Over the years I have received many calls from surprised taxpayers that their debts written off, whether it be from home loan or credit card debt, created income that needed to be reported on the tax returns as taxable income. The basic theory for all taxation, is that if you are wealthier, then there is a good chance you need to pay taxes on that wealth.
When a person borrows money and buys an asset (for a car or home, for example), they typically do not think if they do not repay that loan that it creates income, but under the tax rules it may. As an example, say you borrow $20,000 from the bank and buy a car. You run into bad luck, stop paying the loan, and the car loan defaults and they take the car. After selling the cat, say you still owe $5000 on the loan after the car is sold. If they write-off the $5,000 it can create income since you received $20,000 and paid back $15,000, so you are $5,000 richer and that $5,000 of wealth is subject to tax. The tax form that you would receive in these cases is a form 1099-C, Cancellation of debt.
There are a few exceptions to this rule, for instance, if you are in bankruptcy or insolvent (assets less than liabilities) when the debt is written off. If either of these exceptions are your case, then the write-off of the tax debt would not be taxable. The lender also needs to be a commercial lender and not a family member or friend. If you fail to pay the family member or friend, then the write-off would be viewed as a gift from them to you. The other main exception is if you merely guarantee debt, by co-signing, then if the main borrow defaults typically you did not become wealthier and you would not have to pay tax on that transaction. The last major exception is if under the terms of the loan, the only recourse of the lender has is to take back the property to satisfy the debt. They call this non-recourse debt, and a write down of non recourse debt is typically not taxable.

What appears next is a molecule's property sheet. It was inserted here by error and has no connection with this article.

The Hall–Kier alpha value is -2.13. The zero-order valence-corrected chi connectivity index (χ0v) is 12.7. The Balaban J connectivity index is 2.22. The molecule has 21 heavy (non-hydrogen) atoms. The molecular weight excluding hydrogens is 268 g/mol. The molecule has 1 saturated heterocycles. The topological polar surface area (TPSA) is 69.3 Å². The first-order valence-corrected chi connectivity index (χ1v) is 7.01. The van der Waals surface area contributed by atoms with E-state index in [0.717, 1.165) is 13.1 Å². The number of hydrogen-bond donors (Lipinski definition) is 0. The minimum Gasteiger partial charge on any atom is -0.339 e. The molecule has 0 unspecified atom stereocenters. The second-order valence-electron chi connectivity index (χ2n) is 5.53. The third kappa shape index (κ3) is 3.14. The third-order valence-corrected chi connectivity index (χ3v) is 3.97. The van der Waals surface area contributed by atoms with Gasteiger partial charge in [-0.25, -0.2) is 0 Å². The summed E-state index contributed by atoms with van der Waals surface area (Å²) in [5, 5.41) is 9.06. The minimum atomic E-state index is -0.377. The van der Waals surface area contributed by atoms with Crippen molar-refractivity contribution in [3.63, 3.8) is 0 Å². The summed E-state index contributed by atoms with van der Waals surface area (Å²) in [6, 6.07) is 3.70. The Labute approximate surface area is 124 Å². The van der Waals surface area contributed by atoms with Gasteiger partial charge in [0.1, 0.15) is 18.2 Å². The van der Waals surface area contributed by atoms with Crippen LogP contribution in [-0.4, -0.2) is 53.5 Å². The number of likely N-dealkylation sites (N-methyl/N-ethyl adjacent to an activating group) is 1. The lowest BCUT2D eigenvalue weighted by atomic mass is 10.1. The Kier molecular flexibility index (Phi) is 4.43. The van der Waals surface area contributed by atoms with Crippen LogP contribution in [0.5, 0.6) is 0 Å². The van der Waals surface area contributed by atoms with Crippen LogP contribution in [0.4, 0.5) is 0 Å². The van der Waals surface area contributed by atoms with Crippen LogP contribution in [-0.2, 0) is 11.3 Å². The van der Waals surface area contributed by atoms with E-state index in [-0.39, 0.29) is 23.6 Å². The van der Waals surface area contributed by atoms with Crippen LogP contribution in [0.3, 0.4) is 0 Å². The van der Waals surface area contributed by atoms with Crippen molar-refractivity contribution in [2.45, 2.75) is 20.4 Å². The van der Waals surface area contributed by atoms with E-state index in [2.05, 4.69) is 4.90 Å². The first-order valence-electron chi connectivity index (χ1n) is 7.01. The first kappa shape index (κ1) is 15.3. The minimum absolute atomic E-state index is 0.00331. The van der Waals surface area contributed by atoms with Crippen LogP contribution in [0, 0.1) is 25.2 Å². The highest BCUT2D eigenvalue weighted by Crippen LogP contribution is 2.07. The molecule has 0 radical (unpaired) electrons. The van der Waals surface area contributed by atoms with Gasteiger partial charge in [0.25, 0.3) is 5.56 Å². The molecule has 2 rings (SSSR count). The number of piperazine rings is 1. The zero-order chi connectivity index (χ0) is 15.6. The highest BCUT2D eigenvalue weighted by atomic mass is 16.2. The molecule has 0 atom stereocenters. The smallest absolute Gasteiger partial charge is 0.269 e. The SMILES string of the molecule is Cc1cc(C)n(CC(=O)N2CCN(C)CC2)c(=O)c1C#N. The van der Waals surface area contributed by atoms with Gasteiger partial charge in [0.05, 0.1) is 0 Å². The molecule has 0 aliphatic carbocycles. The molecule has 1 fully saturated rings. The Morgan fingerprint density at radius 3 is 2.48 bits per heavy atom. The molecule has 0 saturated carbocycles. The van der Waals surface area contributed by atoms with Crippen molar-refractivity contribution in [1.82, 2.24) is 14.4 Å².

One exception to the above rules applies under the Mortgage Forgiveness Debt Relief Act of 2007. It does seem like ages ago, but it applied to transactions in tax years 2007 to 2014. It allowed taxpayers to exclude from income debt write offs related to debt of their homes that was reduced through debt restructurings, or through a foreclosure proceeding. The amount of the income exclusion could be $1M per taxpayer. The debt write off also had to relate to a decline in the value of the home, which was common in the financial crisis we suffered during the 2007 to 2009 time period. The amount of the debt write-off then reduced the basis you has in the property, but normally this was not overly concerning since for a married couple the first $500K of gain was tax free. If you want to read more about this please visit https://www.irs.gov/newsroom/home-foreclosure-and-debt-cancellation.
If the write off of the tax debt results in taxable income, the resulting taxes can be paid, or a tax payment plan or offer in compromise can be filed to reach a tax settlement with the IRS. Therefore, their are ways to fix this issue even if you have income from a debt being cancelled.